Do Private Household Transfers to the Elderly Respond to Public Pension Benefits? Evidence from Rural China

Plamen Nikolov, Alan Adelman
  • The Journal of the Economics of Ageing, August 2019, Elsevier
  • DOI: 10.1016/j.jeoa.2019.100204

Do Private Household Transfers to the Elderly Respond to Public Pension Benefits?

Photo by Ewan Yap on Unsplash

Photo by Ewan Yap on Unsplash

What is it about?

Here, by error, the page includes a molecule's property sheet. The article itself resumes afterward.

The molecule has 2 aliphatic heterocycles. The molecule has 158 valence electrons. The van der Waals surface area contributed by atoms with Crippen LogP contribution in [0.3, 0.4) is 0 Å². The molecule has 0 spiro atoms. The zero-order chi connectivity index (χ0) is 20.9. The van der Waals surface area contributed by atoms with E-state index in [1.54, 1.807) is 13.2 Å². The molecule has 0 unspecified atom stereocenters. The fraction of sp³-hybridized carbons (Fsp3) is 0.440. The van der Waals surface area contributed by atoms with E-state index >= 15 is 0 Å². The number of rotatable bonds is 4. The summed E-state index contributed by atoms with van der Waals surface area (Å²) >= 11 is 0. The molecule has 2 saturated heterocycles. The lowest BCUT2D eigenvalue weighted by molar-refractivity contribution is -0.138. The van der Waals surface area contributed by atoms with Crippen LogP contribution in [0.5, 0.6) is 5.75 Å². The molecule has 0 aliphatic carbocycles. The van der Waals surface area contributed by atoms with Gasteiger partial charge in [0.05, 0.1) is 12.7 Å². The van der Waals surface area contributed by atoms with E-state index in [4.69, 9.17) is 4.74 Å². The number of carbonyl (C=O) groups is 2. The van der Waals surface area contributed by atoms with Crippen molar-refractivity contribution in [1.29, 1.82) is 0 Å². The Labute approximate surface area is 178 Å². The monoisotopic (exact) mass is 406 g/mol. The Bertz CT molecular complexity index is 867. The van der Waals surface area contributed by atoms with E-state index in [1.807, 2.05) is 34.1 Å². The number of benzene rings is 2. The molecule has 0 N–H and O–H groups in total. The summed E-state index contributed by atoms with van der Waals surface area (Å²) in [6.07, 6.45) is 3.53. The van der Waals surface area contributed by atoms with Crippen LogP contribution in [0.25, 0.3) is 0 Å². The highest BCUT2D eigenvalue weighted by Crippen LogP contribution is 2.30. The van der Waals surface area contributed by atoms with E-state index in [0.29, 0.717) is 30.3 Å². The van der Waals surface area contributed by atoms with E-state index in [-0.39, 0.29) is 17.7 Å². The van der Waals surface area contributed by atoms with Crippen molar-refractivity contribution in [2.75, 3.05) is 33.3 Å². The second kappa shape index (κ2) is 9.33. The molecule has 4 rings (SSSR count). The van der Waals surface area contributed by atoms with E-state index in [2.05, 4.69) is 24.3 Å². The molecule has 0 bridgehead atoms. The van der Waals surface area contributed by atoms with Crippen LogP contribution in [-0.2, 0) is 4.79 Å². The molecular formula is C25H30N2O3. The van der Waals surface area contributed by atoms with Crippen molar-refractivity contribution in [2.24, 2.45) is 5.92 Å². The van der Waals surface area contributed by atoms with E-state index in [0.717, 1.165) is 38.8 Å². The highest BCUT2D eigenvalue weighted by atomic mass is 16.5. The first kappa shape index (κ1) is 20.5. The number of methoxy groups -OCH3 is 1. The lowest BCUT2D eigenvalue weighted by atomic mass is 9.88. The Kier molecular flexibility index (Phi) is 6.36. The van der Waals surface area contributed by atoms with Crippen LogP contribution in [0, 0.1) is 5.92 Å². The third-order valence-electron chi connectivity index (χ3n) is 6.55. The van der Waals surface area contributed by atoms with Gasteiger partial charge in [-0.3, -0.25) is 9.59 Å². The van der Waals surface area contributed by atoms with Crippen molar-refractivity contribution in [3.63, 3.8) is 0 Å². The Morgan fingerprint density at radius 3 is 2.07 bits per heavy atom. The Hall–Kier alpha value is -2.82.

In this paper, we examine the impact of China’s New Rural Pension Scheme (NRPS) on inter vivos private transfers (from children to parents), particularly among adults in the age group of 60 years and above. The NRPS program was introduced in 2009 in response to rising demographic and old-age poverty concerns in China in the last decade. In 2007, approximately 11 percent of China’s population was in the age group of 60 years and above, making up 21 percent of the world’s elderly population. Similar to other developing countries, the Chinese government faced additional pressing challenges: large rural and informal agricultural populations, high internal migration flows, and weak institutions. The new program, a defined-contribution pension program, was made available to all rural residents who were 16 years of age or older. In this study, we examine the program’s impacts on inter vivos transfers using various quasi-experimental techniques. We use a large longitudinal dataset from which we focus on a cohort of individuals whose data on program participation and inter vivos transfers are rich. The eligibility of an individual for the program was based on his/her contributions and age. Our empirical approach to estimate the effects of the program relies on within-country variation in program implementation due to the staggered implementation of the policy across communities. We use this staggered implementation as a source of identifying variation, to detect the impact of this program on pension participation between those individuals living in newly integrated communities between 2011 and 2013 and those individuals who were not offered similar program benefits. We find a statistically significant impact of the availability of NRPS benefits on lowering the probability of the incidence of receiving a transfer from adult children by 7.4 percentage points and a lowering of the actual amount of transfers by 10.4 percent. In addition, we find that the receipt of benefits had a significant effect on the intensive and extensive margins of private transfers. NRPS benefit recipients were 10.4 percentage points (55.1 percent) less likely to receive transfers. And the receipt of benefits was associated with a decline in transfers of about 18.8 percent of the average transfer amount. We investigate the magnitude of the crowd-out effect and we find a crowd-out effect of −0.03 (imprecisely estimated ), suggesting that family members do offset their inter vivos transfers to elderly parents in response to pension benefits, but that substitution is extremely small in magnitude and much smaller than previously estimated using data from middle- and high-income countries.